The important thing to remember is most of Athleta’s revenue thus far is from e-commerce. It already has done the difficult part. Lululemon, on the other hand, has blown up its e-commerce model and is virtually starting from scratch. There’s no certainty its customers will be as loyal online as they’ve been off. In the end, e-commerce is going to make or break Lululemon.
Ben Graham had a simple formula he used to determine if a stock is worth a look. He believed a good stock is one where the P/E and price-to-book value are no more than 15 and 1.5, respectively, and multiplied together, total no more than 22.5. Of course, he was a value investor, so Lululemon doesn’t really apply.
However, some bright people realized that if you multiplied 22.5 by earnings per share and book value per share, then calculated the square root of the total, you’d have a general idea about the potential upside. Using Lululemon’s trailing 12-month EPS of 94 cents and a book value of $3.60, I get a fair-value estimate of $8.72. That’s quite a bit lower than its current price of $46.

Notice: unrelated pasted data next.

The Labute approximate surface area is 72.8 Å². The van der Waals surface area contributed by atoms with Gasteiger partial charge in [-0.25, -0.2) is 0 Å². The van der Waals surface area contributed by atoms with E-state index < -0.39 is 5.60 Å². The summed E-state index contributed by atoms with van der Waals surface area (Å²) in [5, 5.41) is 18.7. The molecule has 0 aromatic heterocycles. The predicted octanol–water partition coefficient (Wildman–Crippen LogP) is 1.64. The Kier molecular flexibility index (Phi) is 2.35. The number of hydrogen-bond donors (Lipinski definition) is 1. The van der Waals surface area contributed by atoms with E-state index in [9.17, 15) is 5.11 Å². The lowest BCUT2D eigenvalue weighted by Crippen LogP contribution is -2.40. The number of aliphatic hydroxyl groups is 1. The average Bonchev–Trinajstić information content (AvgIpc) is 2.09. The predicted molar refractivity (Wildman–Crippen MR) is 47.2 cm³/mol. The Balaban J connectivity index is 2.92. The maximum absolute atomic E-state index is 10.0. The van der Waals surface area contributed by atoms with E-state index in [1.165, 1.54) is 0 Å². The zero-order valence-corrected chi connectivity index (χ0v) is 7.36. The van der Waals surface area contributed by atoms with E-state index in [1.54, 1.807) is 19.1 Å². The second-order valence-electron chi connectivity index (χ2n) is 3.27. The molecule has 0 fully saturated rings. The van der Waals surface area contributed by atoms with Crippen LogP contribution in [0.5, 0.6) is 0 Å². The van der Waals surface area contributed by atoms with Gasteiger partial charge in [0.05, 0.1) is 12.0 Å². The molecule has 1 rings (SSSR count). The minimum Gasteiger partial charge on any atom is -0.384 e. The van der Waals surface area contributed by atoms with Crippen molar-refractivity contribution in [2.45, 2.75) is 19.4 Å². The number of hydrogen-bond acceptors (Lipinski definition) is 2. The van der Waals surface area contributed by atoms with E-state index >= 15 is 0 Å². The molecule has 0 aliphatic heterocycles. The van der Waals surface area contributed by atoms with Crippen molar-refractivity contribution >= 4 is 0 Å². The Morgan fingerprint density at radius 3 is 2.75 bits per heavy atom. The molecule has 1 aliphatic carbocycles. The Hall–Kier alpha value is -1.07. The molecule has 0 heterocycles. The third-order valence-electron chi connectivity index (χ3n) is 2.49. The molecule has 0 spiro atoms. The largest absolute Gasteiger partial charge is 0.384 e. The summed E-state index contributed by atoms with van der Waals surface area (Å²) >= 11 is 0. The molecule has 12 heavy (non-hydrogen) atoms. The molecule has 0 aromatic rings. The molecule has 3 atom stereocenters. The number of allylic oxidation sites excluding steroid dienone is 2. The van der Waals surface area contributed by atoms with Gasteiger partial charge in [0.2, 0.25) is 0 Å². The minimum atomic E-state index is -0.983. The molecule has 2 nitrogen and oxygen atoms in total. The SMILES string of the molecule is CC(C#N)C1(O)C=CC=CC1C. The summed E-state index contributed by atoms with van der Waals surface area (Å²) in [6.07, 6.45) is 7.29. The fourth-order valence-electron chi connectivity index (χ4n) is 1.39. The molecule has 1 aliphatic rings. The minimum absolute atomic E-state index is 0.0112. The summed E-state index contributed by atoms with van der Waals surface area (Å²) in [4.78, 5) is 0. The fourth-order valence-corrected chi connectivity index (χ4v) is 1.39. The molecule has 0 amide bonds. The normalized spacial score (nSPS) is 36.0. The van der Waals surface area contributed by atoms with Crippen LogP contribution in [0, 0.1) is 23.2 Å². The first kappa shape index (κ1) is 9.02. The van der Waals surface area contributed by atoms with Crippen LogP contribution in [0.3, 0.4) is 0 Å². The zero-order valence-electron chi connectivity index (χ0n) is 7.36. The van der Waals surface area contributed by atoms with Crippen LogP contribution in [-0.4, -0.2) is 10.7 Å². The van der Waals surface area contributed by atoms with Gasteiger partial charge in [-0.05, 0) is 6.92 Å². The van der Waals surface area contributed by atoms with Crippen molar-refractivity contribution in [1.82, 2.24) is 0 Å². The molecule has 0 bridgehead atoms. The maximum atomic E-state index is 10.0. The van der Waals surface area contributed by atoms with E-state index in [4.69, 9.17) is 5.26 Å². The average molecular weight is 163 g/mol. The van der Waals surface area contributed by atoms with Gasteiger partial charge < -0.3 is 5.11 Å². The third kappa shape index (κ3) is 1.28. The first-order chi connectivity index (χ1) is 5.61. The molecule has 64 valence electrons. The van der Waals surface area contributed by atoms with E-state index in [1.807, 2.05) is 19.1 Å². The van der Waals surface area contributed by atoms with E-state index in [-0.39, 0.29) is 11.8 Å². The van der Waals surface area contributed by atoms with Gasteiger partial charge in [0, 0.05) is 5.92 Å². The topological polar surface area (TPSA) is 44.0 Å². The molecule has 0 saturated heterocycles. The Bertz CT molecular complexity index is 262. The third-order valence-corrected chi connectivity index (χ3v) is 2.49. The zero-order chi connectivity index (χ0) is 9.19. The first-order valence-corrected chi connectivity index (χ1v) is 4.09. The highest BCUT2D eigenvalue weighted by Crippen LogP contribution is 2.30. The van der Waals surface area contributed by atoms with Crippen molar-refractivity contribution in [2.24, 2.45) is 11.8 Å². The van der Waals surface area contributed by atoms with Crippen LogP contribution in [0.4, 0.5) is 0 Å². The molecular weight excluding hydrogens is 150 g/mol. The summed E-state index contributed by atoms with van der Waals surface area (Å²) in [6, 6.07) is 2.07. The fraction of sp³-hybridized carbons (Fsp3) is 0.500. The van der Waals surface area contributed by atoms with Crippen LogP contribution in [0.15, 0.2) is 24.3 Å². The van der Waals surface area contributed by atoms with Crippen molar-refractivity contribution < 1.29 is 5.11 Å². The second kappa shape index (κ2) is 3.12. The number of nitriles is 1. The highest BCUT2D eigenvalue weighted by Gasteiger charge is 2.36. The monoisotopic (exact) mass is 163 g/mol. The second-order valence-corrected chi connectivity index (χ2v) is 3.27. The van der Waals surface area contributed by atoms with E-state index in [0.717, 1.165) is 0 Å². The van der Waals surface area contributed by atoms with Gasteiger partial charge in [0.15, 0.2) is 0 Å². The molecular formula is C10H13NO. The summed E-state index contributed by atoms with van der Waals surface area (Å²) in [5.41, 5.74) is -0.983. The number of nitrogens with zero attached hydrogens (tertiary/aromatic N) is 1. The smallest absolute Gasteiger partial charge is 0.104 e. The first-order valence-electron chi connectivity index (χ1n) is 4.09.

At this point, I can hear shareholders screaming in outrage, so let me do you a favor. I’ll double each of those numbers to $1.88 and $7.20. It’s still only $17.46, and let me be clear: The 2013 analyst estimate of $1.36 per share assumes there will be very little competition for the retail darling. That assumption is 100% wrong. If Gap messes up its golden opportunity, which is still very possible, Nike (NYSE:NKE) or Under Armour (NYSE:UA) are capable of taking up the gauntlet.
With the likelihood of a double dip on both sides of the border very real, I’d sell now while you still have something to show for it.